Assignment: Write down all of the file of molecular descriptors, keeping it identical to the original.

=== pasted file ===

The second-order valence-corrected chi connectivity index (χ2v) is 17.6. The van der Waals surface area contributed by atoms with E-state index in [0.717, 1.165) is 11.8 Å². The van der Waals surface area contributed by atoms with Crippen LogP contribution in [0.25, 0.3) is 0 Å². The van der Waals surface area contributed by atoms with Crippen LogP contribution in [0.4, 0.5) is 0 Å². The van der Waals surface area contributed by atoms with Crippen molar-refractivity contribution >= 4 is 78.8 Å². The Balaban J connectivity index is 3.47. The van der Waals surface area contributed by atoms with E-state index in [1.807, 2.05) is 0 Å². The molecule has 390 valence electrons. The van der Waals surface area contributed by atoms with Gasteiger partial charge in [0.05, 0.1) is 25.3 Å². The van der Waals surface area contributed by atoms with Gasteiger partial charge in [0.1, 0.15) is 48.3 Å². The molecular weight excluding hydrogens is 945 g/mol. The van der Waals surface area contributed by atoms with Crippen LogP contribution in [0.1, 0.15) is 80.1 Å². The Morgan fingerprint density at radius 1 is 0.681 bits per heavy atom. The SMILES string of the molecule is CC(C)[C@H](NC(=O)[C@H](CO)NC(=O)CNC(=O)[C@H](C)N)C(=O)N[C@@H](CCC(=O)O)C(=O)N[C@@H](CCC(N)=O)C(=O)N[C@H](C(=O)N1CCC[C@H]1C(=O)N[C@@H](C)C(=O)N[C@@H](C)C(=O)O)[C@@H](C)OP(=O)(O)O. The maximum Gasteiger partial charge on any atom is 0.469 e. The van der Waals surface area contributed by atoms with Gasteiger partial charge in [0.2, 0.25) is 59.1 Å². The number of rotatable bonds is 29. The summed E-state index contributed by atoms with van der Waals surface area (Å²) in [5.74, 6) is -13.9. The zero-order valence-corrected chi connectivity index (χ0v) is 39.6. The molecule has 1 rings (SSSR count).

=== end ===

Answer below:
The second-order valence-corrected chi connectivity index (χ2v) is 17.6. The van der Waals surface area contributed by atoms with E-state index in [0.717, 1.165) is 11.8 Å². The van der Waals surface area contributed by atoms with Crippen LogP contribution in [0.25, 0.3) is 0 Å². The van der Waals surface area contributed by atoms with Crippen LogP contribution in [0.4, 0.5) is 0 Å². The van der Waals surface area contributed by atoms with Crippen molar-refractivity contribution >= 4 is 78.8 Å². The Balaban J connectivity index is 3.47. The van der Waals surface area contributed by atoms with E-state index in [1.807, 2.05) is 0 Å². The molecule has 390 valence electrons. The van der Waals surface area contributed by atoms with Gasteiger partial charge in [0.05, 0.1) is 25.3 Å². The van der Waals surface area contributed by atoms with Gasteiger partial charge in [0.1, 0.15) is 48.3 Å². The molecular weight excluding hydrogens is 945 g/mol. The van der Waals surface area contributed by atoms with Crippen LogP contribution in [0.1, 0.15) is 80.1 Å². The Morgan fingerprint density at radius 1 is 0.681 bits per heavy atom. The SMILES string of the molecule is CC(C)[C@H](NC(=O)[C@H](CO)NC(=O)CNC(=O)[C@H](C)N)C(=O)N[C@@H](CCC(=O)O)C(=O)N[C@@H](CCC(N)=O)C(=O)N[C@H](C(=O)N1CCC[C@H]1C(=O)N[C@@H](C)C(=O)N[C@@H](C)C(=O)O)[C@@H](C)OP(=O)(O)O. The maximum Gasteiger partial charge on any atom is 0.469 e. The van der Waals surface area contributed by atoms with Gasteiger partial charge in [0.2, 0.25) is 59.1 Å². The number of rotatable bonds is 29. The summed E-state index contributed by atoms with van der Waals surface area (Å²) in [5.74, 6) is -13.9. The zero-order valence-corrected chi connectivity index (χ0v) is 39.6. The molecule has 1 rings (SSSR count).